You probably think you’ve nailed your email signature already. It’s just a word or two—how wrong could you actually go? Unfortunately, the answer is very. There’s a science to email signatures, as it turns out. Striking the right balance between personable and professional is crucial when you’re trying to build business relationships. And while you don’t want to be known as the guy who’s never cracked a smile, you don’t want to be the one talking about his recent mole removal in response to a casual “how’s it going?” either.
“The salutation one uses to begin an email will dictate how it is closed,” says Patricia Napier-Fitzpatrick, founder and president of The Etiquette School of New York. “For an email that begins with a salutation of ‘hi’ or ‘hello,’ a closing such as ‘best’ would be consistent. ‘Best,’ though overused, is one of the safest closings in general, because it is inoffensive and universally appropriate.”
While ‘sincerely’ won’t offend anyone, Napier-Fitzpatrick says its uses are most effective when it comes to new business communications. “Closing an email with ‘sincerely’ is considered very formal and a bit old-fashioned; but it goes with a ‘dear’ salutation. Both would be appropriate for cover letters or emails to more formal, first-time clients,” she says. Aim for politeness, but don’t make people feel as though you’re giving them the cold shoulder seconds into an email.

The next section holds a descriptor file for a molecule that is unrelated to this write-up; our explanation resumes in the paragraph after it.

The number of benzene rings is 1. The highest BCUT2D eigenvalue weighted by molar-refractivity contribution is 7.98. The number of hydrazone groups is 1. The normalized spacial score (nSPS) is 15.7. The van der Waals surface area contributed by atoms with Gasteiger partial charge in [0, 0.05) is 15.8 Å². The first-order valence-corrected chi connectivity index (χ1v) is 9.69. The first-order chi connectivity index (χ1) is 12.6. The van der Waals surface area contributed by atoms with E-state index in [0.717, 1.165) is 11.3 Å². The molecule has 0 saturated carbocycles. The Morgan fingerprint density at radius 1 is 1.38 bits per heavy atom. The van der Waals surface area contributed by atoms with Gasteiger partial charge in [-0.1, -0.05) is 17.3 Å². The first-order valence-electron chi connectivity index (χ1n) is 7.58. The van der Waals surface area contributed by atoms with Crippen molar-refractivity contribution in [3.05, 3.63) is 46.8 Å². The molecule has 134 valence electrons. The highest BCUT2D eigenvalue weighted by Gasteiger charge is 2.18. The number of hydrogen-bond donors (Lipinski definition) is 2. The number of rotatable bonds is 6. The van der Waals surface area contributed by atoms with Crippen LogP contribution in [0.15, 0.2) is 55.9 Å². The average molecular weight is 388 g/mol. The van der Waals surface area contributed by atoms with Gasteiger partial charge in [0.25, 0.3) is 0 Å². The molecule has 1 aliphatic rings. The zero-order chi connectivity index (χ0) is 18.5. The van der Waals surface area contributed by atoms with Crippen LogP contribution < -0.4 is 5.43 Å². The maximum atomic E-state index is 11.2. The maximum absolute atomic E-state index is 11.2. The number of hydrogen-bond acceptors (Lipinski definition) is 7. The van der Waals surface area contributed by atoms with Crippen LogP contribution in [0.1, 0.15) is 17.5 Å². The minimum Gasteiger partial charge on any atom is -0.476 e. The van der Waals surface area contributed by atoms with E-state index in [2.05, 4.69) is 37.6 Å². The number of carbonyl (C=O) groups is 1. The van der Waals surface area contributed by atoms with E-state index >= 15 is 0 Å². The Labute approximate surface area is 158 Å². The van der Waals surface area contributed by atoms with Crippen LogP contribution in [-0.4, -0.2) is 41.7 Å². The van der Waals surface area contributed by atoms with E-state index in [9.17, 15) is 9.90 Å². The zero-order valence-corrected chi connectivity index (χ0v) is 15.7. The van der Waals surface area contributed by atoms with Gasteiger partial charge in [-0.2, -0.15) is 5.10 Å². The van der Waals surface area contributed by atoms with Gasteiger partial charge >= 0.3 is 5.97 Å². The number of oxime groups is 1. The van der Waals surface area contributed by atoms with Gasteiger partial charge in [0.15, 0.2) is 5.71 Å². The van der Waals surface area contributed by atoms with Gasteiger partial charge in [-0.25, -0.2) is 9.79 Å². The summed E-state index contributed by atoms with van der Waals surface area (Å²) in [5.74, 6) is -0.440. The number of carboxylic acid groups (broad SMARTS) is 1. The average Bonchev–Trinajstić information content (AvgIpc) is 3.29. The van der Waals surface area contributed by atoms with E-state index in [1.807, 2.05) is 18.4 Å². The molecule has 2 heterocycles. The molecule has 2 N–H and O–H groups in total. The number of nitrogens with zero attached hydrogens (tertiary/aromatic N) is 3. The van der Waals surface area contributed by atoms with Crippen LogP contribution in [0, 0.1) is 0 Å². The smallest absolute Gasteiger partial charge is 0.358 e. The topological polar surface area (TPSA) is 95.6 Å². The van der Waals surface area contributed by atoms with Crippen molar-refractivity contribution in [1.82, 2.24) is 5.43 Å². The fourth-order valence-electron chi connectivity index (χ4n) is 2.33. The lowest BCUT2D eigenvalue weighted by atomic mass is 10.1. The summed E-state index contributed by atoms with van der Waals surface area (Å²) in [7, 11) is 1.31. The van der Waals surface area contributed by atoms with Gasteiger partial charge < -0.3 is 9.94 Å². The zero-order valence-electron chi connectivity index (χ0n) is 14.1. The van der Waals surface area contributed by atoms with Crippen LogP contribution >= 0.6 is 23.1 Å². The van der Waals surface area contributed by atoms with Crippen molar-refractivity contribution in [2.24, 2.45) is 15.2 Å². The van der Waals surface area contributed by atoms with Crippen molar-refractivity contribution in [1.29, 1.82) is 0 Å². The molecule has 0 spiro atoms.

Also, erring on the side of caution with a “best” is in your best interest; don’t get tempted to push past the polite acquaintance zone and into creepier territory. Napier-Fitzpatrick cautions against using “love,” “xx,” or “xoxo” in any professional communications. Even if you do love your co-worker, they probably don’t want to hear it via email. And if they want to be hugged and kissed by you, keep it in your pants until you’re off the clock. Leela Srinivasan, CMO of San Francisco recruiting software startup Lever, echoes Napier-Fitzpatrick’s sentiments, saying, “I shudder at the thought of an ‘xo.'”
And if you think you’ve found a happy medium by signing things with a “cheers,” reconsider. Napier-Fitzpatrick says that even this seemingly innocuous word can come across as overly casual. Unless you’re from Australia or the United Kingdom, skip it, she recommends. Finally, there’s one more thing to keep in mind: If you’re on the road, the rules are different, so cover your bases with the One Mobile Email Signature Everyone Should Have.
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